From your GCSAA Field Staff, Kevin Doyle:
It seems like every year I am asked by a member to consider writing about a health-related item specific to our outdoor profession. Recently one member addressed an issue he had at his facility and inquired if I would help spread the word about proper hydration. Keeping hydrated is an extremely important health concern, and despite my personal efforts to encourage my athlete/golf course employee daughter to drink plenty of fluids, I am no expert. So here are some tips for you and the staff from those in the know. Some tips to stay hydrated, and equally important (as the above member pointed out) concerns to look for regarding dehydration.
Nebraska Medicine: University Health Center provide some excellent advice to remain in top form when it comes to remaining hydrated.
How much water should a person drink in a day? About 20% of our daily fluid intake comes from the food we eat and the rest from the liquids we drink. The amount of water intake you need depends on the sex you were assigned at birth. According to the U.S. National Academies of Science, Engineering and Medicine, men should drink 3.7 liters (about 16 cups) and women 2.7 liters (about 11 cups) of fluid per day. You need to drink even more water if you exercise, sweat or have an illness.
Their ten tips look like this:
Many of these tips set up well for success if the team will buy in. While the steps seem simple enough, overlooking adequate hydration during the typical Northeast summer wouldn’t take long to lead to serious issues. What might they look like?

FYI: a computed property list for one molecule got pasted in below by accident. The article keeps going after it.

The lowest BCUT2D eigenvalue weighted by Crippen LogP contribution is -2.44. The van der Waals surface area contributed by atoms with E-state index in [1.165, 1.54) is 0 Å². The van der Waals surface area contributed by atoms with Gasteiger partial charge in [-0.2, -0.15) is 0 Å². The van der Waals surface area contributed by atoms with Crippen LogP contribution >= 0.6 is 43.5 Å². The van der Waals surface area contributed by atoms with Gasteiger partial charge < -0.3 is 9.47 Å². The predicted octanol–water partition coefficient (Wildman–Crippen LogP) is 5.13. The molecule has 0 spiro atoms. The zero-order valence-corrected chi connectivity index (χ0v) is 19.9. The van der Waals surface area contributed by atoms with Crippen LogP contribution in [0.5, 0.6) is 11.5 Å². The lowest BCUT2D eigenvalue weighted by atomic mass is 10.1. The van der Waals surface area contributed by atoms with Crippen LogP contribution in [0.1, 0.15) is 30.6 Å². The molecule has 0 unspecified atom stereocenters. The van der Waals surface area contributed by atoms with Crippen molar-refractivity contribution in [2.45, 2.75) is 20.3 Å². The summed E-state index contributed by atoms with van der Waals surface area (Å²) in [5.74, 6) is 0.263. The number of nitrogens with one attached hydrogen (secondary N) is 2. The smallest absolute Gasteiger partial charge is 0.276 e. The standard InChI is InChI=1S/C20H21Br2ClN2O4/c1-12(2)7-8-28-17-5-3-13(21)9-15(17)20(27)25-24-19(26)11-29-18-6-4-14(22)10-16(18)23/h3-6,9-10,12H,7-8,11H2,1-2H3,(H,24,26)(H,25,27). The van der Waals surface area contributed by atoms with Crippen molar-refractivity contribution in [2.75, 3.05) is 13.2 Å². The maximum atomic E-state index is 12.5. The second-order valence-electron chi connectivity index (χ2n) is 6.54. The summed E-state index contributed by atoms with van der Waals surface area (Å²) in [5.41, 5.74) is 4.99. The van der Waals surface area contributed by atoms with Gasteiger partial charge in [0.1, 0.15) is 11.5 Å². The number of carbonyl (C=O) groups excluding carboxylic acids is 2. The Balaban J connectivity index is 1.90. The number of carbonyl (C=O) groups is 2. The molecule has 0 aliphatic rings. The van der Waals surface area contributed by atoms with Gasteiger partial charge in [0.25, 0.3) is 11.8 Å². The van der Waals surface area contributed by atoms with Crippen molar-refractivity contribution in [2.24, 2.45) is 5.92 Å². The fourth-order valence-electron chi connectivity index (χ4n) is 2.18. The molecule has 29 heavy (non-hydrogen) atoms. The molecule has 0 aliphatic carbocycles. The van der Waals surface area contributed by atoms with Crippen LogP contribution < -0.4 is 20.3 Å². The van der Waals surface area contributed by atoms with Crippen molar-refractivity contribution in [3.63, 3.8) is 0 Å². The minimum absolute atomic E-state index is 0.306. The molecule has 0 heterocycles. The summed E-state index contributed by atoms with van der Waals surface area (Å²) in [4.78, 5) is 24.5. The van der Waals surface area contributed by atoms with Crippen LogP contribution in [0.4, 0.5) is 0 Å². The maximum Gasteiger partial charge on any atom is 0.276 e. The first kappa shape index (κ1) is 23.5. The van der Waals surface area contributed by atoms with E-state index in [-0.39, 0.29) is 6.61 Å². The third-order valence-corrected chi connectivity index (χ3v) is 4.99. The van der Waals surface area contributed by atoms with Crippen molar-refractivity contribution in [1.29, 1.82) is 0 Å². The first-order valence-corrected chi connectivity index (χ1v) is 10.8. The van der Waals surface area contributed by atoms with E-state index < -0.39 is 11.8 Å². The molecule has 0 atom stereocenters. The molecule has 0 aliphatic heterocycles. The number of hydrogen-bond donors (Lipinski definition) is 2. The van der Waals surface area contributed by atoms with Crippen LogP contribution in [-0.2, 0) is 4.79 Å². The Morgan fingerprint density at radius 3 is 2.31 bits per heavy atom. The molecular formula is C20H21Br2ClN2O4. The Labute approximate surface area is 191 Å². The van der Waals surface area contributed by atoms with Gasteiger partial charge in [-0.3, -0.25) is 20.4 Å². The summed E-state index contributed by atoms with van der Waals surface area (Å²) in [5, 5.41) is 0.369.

Folks at the Mayo Clinic remind us when it's hot and humid, your risk of dehydration and heat illness increases. That's because when the air is humid, sweat can't evaporate and cool you as quickly as it normally does, and this can lead to an increased body temperature and the need for more fluids.
Thirst isn't always a reliable early indicator of the body's need for water. Many people, particularly older adults, don't feel thirsty until they're already dehydrated. That's why it's important to increase water intake during hot weather or when you're ill. Working outside as we in the golf industry do, it is important to understand the heightened risk.
The signs and symptoms of dehydration also may differ by age, for adults:
Dehydration can lead to serious complications, including:
Remaining safe during the stressful summer months is extremely important to our entire industry. While our grounds team is typically of first and foremost concern, those playing our sport can easily fall victim to the same issues as our golf maintenance staff can. Please consider communicating the symptoms to your staff as their vigilance can easily pay dividends for others. Understanding how to save turf from heat stress is important, knowing how to save a person from heat stress can be life changing
To read the full articles, please see the links below: